Technology will be vital. As will collaboration between the public and private sectors. But to truly beat cyber crime, we’re going to need to check every single box…

“Every cyber attack is a warning. Now’s the time to react, before it’s too late.”

So ended my opinion piece earlier this year on the proliferation of noise amongst the cyber-security industry.

Tackle cyber crime

Last year when Tesco Bank was hit by what some are calling a ‘hack’ attack, the accounts of some 9,000 customers were compromised. And the attack cost Tesco £2.5m in reimbursement fees alone. But the sheer scale of the attack isn’t the most worrying thing.

What’s really concerning – more so than £2.5m being stolen from one of the UK’s largest companies – is the fact I could have published the above statement at more or less any time over the past year and magically ‘predicted’ any number of high-profile attacks.

Cyber crime is on the rise. So it’s just as well the UK government is doing something about it.

Biometrics, regeneration and a not-so-secret weapon

Earlier this year, Philip Hammond unveiled a new 78-page National Cyber Security Strategy that makes for promising reading – especially if what’s documented goes on to fruition.

The strategy talks of a determination to promote cyber security science and technology. It also suggests the government will work to ensure “human and behavioural aspects of cyber are given sufficient attention”.

This means a more focused and intelligent approach to countering cyber security threats, such as the increased use of behavioural biometrics and of intelligent whitelisting.

Computers could begin to harmlessly monitor individual human behaviour and pick out anomalies. In order to avoid detection, hackers would need to mimic individual nuances such as typing speed and mouse movement; an almost impossible feat for most criminal hackers.

And there are some more ‘pure tech’ developments such as advanced file regeneration; technology that breaks down and scrutinises file bytes in a split second. Clean versions of the file are then rebuilt and passed on to users, with no discernible disruption in the normal working day.

Technological developments such as these nest neatly into the new strategy. But technology will only get us so far. What we must also do is make greater efforts to address the human factor.

Up to 75% reduction in cyber crime – no new technology needed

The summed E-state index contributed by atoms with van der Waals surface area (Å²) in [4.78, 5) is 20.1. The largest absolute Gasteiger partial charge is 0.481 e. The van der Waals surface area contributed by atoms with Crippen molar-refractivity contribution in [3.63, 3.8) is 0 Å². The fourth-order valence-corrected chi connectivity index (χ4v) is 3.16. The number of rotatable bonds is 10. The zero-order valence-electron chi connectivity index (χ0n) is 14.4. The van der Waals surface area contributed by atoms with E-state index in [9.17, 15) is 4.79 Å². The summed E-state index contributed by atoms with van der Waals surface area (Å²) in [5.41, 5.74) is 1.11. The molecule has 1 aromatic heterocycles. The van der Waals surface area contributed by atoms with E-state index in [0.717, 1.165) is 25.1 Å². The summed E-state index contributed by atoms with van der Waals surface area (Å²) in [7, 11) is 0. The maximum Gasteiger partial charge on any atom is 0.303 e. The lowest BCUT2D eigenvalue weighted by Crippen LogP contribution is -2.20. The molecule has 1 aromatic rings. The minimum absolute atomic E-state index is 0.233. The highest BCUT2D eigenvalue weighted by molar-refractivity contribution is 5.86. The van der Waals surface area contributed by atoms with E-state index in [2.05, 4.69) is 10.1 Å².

As much as three quarters of all cyber crime involves some aspect of human error. For the most part, we’re kind, helpful, curious and obedient – and that makes us vulnerable to cyber attacks.

It’s incredible how deep these human traits really run. To hammer the point home, consider Connecticut, 1961.

A lab somewhere in Connecticut, 1961…

Professor Stanley Milgram has enlisted research participants in his study of obedience and – by extension – trust.

Each participant is to send voltages of current through the body of an unseen but audible fellow human being. The voltages won’t actually be administered – but shockers don’t know this.

Initial voltages are bearable. They’re little more than static.

But the voltages rise quickly. Eventually, they’re lethal.

Milgram’s fellow researchers predict less than 3% of participants will administer a final 450-volt mega-shock to a traumatised human being lying metres away – trusting that because the person telling them to do so is a ‘scientist’, everything will be okay. Incredibly, 65% go through with it – despite showing overt signs of distress themselves.

All because, as humans, we like to trust and we often like to do as we’re told.

What we must do when fighting cyber crime

It’s not hard to see how cyber criminals might exploit our tendencies to trust and obey.

When you throw helpfulness, hope, laziness, myopia, and a whole host of other human vulnerabilities into the mix, you might wonder why the situation is not much worse than this.

You might also start to see how important changing behaviour is when addressing cyber security. And to be fair, the government’s new strategy does indeed touch on behavioural change.

But as with everything, the devil will be in the detail.

Get things right and we’ll flourish. Get them wrong and we can’t.

Keeping up with the criminals

Technologically, the future looks bright.

If we can pair incoming innovations with behaviour change, we may well finally begin to take the higher ground.

And let’s hope we can – sooner rather than later.

Cybercrime is advancing. We need to keep up.

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